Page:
We are almost to the time of newness, when the earth explodes in warmth and beauty. Something new is about to happen. But it’s not quite here yet. It could be that something new is about to happen in your life. We sometimes sense that something is on the horizon, or that things are about to change. In each of these readings something new, almost but not yet happening, is coming.
In the Hebrew Scripture this morning, the prophet Isaiah is a court prophet in the established religion of the temple. The new thing that is about to happen is an invasion. In chapter seven, all of the enemies of Israel have formed an alliance and are now plotting an invasion which will destroy the country. All of the people, faced with this impending new thing, the prospect of upcoming disaster, are filled with dread. Even king Ahaz is paralyzed with fear. And Isaiah, the political prophet, realizes that he must call his timid king to courage. He asks the king to ask God for a sign or vision upon which to build that courage or confidence. But Ahaz is too afraid to ask God to do anything. To the king, it is all hopeless. What is the point?
So Isaiah points the king and the court to the most basic sign of human hope: to a woman with child. And he points to the coming of a child as a sign that birth comes through travail. The children of the community point us all in the direction of hope. Children remind us that before too long, as we watch them grow, what we dreaded will pass, and we will be facing joys and challenges beyond those upon which our anxieties are now focused. The child is a sign of hope, of God’s presence, of moving beyond the dread of our current horizon, of taking the longer view. The child will grow, and so will we. God is with us, and will see us through. When an invasion is that new thing on the horizon, remember our children, and do what is best for them.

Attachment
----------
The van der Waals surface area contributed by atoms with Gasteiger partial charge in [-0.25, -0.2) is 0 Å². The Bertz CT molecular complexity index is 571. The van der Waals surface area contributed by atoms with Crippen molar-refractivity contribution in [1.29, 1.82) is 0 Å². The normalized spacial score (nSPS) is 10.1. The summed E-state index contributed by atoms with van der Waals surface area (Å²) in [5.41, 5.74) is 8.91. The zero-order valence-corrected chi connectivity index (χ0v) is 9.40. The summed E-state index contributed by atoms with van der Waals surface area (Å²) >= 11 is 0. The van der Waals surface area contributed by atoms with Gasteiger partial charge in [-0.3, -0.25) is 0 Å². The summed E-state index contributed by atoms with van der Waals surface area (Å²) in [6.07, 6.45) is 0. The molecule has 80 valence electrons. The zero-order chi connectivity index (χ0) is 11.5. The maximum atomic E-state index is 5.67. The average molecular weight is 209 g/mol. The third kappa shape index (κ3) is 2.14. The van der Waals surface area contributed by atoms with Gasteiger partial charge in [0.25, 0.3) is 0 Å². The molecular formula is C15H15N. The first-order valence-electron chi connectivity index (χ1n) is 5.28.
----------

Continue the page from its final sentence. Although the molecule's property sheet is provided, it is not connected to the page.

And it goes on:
The new thing in the second reading is the birth of a new religion, a new way to practice religion in the first century of the Roman Empire. Rather suddenly in the first century the idea of sacrifice to gods to appease divine anger or gain divine favor has lost its appeal. In the pagan temples of Greece and Rome, as well as the temple in Jerusalem, the idea of killing animals on sacred altars run by priests was on the wane. People just were not sacrificing as they used to. And the new thing that was being born was a new way to be religious that was not focused on the temple institutions but on individual faith and experience, living and sharing with people of the same perspective, leading life in a moral way. And this new religion, propelled by many different mythic stories, was catching on fast.
In this light the book of Hebrews makes sense. The writer says that Jesus is the sacrifice to end all sacrifices. Jesus is God’s sacrifice on behalf of the world. So we can stop sacrificing all those animals, and focus on our faith and experience, living together and sharing, and finding our moral way. While honoring the old concept of sacrifice, the book shapes Christianity to move with the coming religious sensibilities. A new faith is being born. And maybe we live in that kind of newness now. But whenever a new religious perspective is being born, there is always a lot of anxiety and fear.
The new thing in the third reading, of course, is a pregnancy. This is the Sunday of the Annunciation, always about nine months out from Christmas. An angel tells Mary that she is pregnant. Since this is Luke, and Luke is a musical; Mary, of course, sings a song. But in all this wonderful news there are some issues and more than a bit of anxiety.
Think of Mary as a junior in high school. How would most high school students react to all this. I’m pregnant? Is that good? How did it happen? You mean there is this thing called virgin birth? Yea, right, who is going to believe that? I was planning on getting married. How is that going to work out? What will my parents say? What will people think of me? And you’re an angel? And my child is going to be the savior of the world? It’s all a little much.
And yet out of this new thing and all of the anxiety and fear it produces, comes the recognition that even in this difficult thing for this young woman, comes a new possibility. And the possibilities are greater than we can imagine, greater than our children can imagine, greater than all the temples and all their priests, greater than all the kings struggling with their own demons. For something new is on the horizon. It’s spring, something new is about to happen. What is the new thing dawning for you? Oh, I know you may be more worried than hopeful. But something new is coming. It will be more than we expect. And it will gradually unfold, just as a child grows into wisdom.